March 17 (Reuters) – European Central Bank supervisors see no contagion for euro zone banks from recent turmoil, a source said on Friday, after U.S. lenders threw First Republic Bank (FRC.N) a $30 billion lifeline and tapped record amounts from the Federal Reserve.
Large U.S. banks on Thursday swooped in to rescue the San Francisco-based lender, which was caught up in market volatility triggered by the collapse of two other mid-size U.S. banks.
The rescue package came shortly after embattled Credit Suisse (CSGN.S) tapped an emergency central bank loan of up to $54 billion to shore up its liquidity. Shares in Switzerland’s second-largest bank fell again on Friday despite the move.
The ECB, which on Thursday raised interest rates, held another ad hoc supervisory board meeting earlier this week in an unusual move ahead of a scheduled gathering next week.
The ECB supervisors saw no contagion to euro zone banks from the market turmoil, a source familiar with the content of the meeting told Reuters, adding that supervisors were told deposits remained stable across euro zone banks and exposure to Credit Suisse was immaterial.
“While markets are relieved that the Swiss central bank stepped in, sentiment is bound to remain very fragile, particularly as investors will likely worry about the eventual economic impact of aggressive monetary policy tightening by the ECB,” said Frédérique Carrier, head of investment strategy for RBC Wealth Management.
The Frankfurt-listed shares of First Republic rose as much as 5% in early trading on Friday. The bank’s shares had closed up 10% in New York on Thursday, but fell 17% in after-market trading after it disclosed its cash position and just how much emergency liquidity it needed. They were indicated 5% lower in Friday’s U.S. pre-market trading.
While the two deals and action by policymakers have helped restore some calm to global markets, after a torrid week for banking stocks, analysts and investors are still concerned that the potential for a full-blown banking crisis is far from over.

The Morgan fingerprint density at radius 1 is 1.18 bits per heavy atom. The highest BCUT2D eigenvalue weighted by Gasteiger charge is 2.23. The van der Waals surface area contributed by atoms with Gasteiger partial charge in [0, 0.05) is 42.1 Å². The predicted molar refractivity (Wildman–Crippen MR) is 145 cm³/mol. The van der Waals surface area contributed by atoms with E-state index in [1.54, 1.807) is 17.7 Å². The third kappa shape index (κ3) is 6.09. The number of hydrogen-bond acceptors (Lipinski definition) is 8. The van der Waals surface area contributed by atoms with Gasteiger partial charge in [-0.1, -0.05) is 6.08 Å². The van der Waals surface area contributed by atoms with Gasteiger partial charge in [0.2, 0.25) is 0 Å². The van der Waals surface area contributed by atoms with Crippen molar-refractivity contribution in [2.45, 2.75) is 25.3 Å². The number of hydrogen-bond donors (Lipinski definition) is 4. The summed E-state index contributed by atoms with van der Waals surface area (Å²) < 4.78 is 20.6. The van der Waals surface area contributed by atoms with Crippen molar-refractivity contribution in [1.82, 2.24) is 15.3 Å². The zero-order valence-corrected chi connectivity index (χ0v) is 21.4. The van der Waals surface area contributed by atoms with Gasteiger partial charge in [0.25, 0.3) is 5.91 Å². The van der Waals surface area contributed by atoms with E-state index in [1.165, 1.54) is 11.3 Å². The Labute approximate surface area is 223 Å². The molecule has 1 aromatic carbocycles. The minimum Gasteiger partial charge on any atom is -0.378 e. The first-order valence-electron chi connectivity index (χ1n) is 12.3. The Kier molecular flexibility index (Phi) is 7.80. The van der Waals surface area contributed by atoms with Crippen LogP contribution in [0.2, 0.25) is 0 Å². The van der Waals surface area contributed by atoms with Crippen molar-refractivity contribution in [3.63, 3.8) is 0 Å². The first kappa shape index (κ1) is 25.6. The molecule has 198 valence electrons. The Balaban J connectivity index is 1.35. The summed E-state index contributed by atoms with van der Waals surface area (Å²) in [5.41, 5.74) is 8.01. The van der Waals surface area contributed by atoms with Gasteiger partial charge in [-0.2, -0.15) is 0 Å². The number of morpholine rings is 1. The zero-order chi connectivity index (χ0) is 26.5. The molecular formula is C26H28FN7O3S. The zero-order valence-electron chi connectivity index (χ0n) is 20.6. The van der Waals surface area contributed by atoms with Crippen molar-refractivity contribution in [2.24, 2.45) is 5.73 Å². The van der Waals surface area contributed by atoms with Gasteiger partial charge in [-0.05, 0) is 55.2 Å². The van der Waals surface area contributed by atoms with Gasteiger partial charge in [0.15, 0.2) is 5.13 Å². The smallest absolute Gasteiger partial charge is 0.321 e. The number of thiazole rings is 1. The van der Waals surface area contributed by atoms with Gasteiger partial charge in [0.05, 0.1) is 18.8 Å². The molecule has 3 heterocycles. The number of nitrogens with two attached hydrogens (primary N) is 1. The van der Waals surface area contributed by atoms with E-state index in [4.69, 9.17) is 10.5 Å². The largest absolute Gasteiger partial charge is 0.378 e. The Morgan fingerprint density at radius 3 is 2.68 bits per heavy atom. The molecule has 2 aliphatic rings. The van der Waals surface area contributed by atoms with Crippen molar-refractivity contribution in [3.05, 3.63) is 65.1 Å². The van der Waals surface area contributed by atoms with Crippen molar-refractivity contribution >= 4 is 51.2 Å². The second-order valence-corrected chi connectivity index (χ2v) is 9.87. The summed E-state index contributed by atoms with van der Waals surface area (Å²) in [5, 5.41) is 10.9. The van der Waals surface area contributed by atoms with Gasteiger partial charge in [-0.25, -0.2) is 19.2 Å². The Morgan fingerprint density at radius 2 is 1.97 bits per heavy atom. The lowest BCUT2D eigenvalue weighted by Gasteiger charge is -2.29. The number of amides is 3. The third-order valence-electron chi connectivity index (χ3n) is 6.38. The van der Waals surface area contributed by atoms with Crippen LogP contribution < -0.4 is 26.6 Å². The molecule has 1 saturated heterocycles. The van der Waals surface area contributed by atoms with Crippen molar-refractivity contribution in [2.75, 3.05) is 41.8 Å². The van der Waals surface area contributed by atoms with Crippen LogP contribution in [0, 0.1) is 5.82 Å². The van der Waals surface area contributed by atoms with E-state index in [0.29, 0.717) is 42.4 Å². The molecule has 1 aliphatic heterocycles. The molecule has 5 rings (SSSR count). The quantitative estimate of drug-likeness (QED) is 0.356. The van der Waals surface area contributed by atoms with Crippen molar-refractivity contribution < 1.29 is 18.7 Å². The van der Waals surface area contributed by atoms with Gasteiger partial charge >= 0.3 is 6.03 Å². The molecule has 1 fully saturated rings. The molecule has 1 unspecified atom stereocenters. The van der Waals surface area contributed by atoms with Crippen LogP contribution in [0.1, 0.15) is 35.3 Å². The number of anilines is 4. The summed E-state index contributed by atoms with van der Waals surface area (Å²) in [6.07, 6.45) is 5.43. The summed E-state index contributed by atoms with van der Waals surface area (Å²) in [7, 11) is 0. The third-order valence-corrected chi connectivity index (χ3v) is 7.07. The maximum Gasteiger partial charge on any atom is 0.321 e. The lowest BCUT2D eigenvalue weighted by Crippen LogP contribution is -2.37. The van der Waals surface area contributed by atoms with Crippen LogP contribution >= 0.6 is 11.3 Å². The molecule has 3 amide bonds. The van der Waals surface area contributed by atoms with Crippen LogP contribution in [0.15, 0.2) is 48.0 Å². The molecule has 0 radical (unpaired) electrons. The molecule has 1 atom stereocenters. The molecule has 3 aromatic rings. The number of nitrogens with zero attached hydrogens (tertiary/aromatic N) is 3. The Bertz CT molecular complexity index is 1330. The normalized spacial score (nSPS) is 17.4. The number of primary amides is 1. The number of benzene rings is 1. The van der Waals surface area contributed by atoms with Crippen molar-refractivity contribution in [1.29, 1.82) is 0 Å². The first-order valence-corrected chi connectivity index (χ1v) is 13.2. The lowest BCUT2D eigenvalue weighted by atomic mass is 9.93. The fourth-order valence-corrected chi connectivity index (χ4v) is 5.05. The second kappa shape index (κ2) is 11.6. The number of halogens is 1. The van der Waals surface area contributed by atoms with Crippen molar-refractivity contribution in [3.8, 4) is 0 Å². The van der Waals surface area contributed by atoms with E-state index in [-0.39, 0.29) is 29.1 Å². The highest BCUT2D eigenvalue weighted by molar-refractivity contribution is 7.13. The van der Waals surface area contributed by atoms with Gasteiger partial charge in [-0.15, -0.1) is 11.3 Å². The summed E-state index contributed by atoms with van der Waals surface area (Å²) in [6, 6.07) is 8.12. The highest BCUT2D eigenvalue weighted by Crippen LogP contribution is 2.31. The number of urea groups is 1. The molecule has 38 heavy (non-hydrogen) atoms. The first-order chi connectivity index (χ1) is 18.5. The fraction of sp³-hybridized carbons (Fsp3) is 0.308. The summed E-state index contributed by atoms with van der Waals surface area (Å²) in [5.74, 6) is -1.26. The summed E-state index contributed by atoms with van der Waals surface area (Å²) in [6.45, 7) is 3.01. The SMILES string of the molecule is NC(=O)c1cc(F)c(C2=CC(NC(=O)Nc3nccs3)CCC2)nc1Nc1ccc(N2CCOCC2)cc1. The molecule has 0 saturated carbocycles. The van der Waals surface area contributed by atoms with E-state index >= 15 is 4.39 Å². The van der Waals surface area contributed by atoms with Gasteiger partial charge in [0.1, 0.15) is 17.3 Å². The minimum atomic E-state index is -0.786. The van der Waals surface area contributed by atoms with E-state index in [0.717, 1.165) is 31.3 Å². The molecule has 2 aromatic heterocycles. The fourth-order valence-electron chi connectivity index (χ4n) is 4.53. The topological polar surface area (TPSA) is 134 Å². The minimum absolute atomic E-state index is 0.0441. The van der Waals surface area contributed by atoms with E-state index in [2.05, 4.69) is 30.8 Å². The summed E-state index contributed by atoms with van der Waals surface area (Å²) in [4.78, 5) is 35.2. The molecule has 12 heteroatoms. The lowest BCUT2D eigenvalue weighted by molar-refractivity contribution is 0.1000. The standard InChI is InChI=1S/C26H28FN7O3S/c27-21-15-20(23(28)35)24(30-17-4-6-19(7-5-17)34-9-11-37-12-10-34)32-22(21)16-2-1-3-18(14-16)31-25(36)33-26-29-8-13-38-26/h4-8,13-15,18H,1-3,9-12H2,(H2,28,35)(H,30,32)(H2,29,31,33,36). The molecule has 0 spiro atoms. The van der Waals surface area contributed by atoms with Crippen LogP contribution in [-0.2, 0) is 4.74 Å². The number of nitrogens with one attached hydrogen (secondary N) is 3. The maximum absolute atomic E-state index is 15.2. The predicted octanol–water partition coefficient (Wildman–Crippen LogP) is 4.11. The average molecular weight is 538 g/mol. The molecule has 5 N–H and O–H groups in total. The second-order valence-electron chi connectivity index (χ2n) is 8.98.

The scale of stress was underscored by data on Thursday showing banks in the U.S. sought record amounts of emergency liquidity from the Fed in recent days, driving up the size of the central bank’s balance sheet after months of contraction.
The First Republic deal was put together by power brokers including U.S. Treasury Secretary Janet Yellen, Fed Chairman Jerome Powell and JP Morgan CEO Jamie Dimon, a source familiar with the situation said.
“They will keep the money in First Republic to keep it alive for self interest … to stop the run on banks. Then they will take it away gradually and the bank will play out a slow death,” Mathan Somasundaram, founder at research firm Deep Data Analytics in Sydney, said on Friday.
Some of the biggest U.S. banking names including JP Morgan Chase & Co (JPM.N), Citigroup Inc (C.N), Bank of America Corp (BAC.N), Wells Fargo & Co (WFC.N), Goldman Sachs (GS.N) and Morgan Stanley (MS.N) were involved in the rescue, according to a statement from the banks.
While the support has prevented an imminent collapse, investors were startled by First Republic’s late disclosures.
“People are concerned that the contagion risk is real, and that rattles confidence,” said Karen Jorritsma, head of Australian equities, RBC Capital Markets.
“I don’t think we are in the crux of a global financial crisis. Balance sheets are much better than they were in 2008, banks are better regulated,” she added.
Credit Suisse became the first major global bank to take up an emergency lifeline since the 2008 financial crisis amid doubts over whether central banks will be able to sustain aggressive rate hikes to rein in inflation.
LESSONS FROM 2008
For now, authorities are confident the banking system is resilient and have tried to emphasise that the current turmoil is different to the global financial crisis 15 years ago as banks are better capitalised and funds more easily available.
The ECB pressed forward with its 50 basis point rate hike, arguing that euro zone banks were in good shape and that if anything, higher rates should bolster their margins.
Focus now swings to the Fed’s policy decision next week and whether it will stick with its aggressive interest rate hikes as it seeks to get inflation under control.
In Asia, Singapore, Australia and New Zealand said they were monitoring financial markets but were confident their local banks were well capitalised and able to withstand major shocks.
While capital remains adequate, analysts say a A$300 billion ($201 billion) refinancing task for Australia’s biggest banks is about to get harder, as appetite for new debt shrinks.
Japan’s finance ministry, financial regulator and central bank said they would meet on Friday to discuss developments.
Banking stocks globally have been battered since Silicon Valley Bank collapsed last week due to bond-related losses that piled up when interest rates surged last year, raising questions about what else might be lurking in the wider banking system.
Reporting by Pete Schroeder and Chris Prentice in Washington, Nupur Anand in New York, Tom Westbrook and Rae Wee in Singapore, Scott Murdoch in Sydney, Noel Randewich in Oakland, California, Balazs Koranyi, Francesco Canepa and John O’Donnell in Frankfurt, John Revill in Zurich; Writing by Deepa Babington, Sam Holmes and Alexander Smith; Editing by Sonali Paul and Kirsten Donovan
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